Jim DeRogatis of the Chicago Sun-Times, who reviewed B'Day negatively, wrote that "Suga Mama" was the "best moment" on the album, and that it "owes much of its charm to lifts from Jake Wade and the Soul Searchers". Bill Lamb of About.com chose the song as one of the top four ones on the record, writing that Knowles knows how "to take good care of her man". Likewise, Bernard Zuel The Sydney Morning Herald cited "Suga Mama" as one of the "good moments" on B'Day, writing: "... followed by a dud ... the slinky funk of 'Suga Mama' is trodden on by the mechanical 'Upgrade U' and then trampled by the posturing and eventually annoying 'Ring the Alarm'". Chris Richards of The Washington Post commented that Rich Harrison "delivers again with 'Suga Mama', twisting a vintage Soul Searchers sample into a gritty, loping groove. Beyonce sounds right at home on this one ... And while it doesn't quite eclipse 'Crazy in Love', it's still B'Day's finest moment." Andy Kellman of Allmusic described "Suga Mama" as a "spectacularly layered" track.
Eb Haynes of AllHipHop considered "Suga Mama" to be an embodiment of "of the woman wearing and buying $500 stiletto pumps." Dave de Sylvi of Sputnikmusic wrote that Knowles is as "sweet and faux-innocent" as the 1960s soul stars in the song. Jody Rosen of Entertainment Weekly wrote that songs such as "Suga Mama" showcase of Knowles' virtuosity and continued, "No one — not R. Kelly, not Usher, to say nothing of her rival pop divas — can match Beyoncé's genius for dragging her vocal lines [...]". By contrast, IGN Music criticized Knowles' vocals in the song, writing that she "comes in over the low-end track with too much earnestness, drowning out the funky grooves with her piercing dramatic mezzo-soprano. If she were a throaty alto, she'd fit the beats that have been served up to her much more appropriately."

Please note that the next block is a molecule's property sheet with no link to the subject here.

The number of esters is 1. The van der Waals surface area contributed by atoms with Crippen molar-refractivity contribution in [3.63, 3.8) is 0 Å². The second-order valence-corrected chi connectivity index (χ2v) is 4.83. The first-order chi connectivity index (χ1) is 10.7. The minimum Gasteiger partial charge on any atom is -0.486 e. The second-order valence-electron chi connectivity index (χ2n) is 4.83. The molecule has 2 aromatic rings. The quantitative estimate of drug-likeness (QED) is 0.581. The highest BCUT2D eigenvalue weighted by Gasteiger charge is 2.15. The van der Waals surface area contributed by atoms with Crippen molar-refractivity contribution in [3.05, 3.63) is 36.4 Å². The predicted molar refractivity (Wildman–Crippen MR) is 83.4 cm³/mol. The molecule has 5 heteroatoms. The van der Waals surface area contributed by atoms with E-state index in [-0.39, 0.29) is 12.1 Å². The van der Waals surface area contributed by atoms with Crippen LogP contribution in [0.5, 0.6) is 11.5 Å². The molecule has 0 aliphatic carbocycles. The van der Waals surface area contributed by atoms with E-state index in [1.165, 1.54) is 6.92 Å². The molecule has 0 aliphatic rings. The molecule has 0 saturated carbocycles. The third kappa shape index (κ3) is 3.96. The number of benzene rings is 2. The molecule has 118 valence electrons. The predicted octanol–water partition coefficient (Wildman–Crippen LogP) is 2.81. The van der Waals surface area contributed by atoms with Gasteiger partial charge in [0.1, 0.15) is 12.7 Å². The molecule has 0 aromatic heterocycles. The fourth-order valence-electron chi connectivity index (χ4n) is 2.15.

The accompanying music video for "Suga Mama" was released to British music channels in April 2007. It was shot in black-and-white and was co-directed by Melina Matsoukas alongside Knowles for the B'Day Anthology Video Album, which was released the same month; "Suga Mama" was one of eight videos shot in two weeks for the video album. It begins with Knowles sitting in a chair, wearing men's clothing and smoking a cigar. She gets up and begins to pole dance. The remainder of the video presents Knowles dancing on top of a sugar cube, dancing with backing dancers whose faces are partially concealed, lying in a circle of light, and riding a mechanical bull. Knowles said she is meant to "slowly become a woman" during the video, adding "Well, a sexier woman – I'm always a woman."
Knowles rehearsed the pole dancing using two ballet bars, which was when it was decided to add a pole above her head to form an arc. Though she is from Texas, she had never previously been on mechanical bull. There were no problems during warm-ups, but the man operating the bull during the video shoot programmed it to go faster, causing Knowles to fall off when she tried to perform tricks such as lifting up her foot, leaning back and turning around. To minimize the time Knowles spent on the bull, the director shot the sequence at twelve frames per second (see frame rate) and Knowles sang twice as quickly, but it wasn't until 4:00 am that they completed work.
Although Knowles did not perform "Suga Mama" in any televised appearances, the song was a part of her set list on The Beyoncé Experience (2007). In Los Angeles, Knowles performed segments of the song, dressed in a golden, translucent slip and golden, sparkling panties. It was executed without backup dancers, but with live instrumentation and only backup singers toward the performance's conclusion. "Suga Mama" was included on her 2007 live album The Beyoncé Experience Live. Bill Friskics-Warren of The Tennessean wrote that the song "was even sexier and more gutbucket than on record".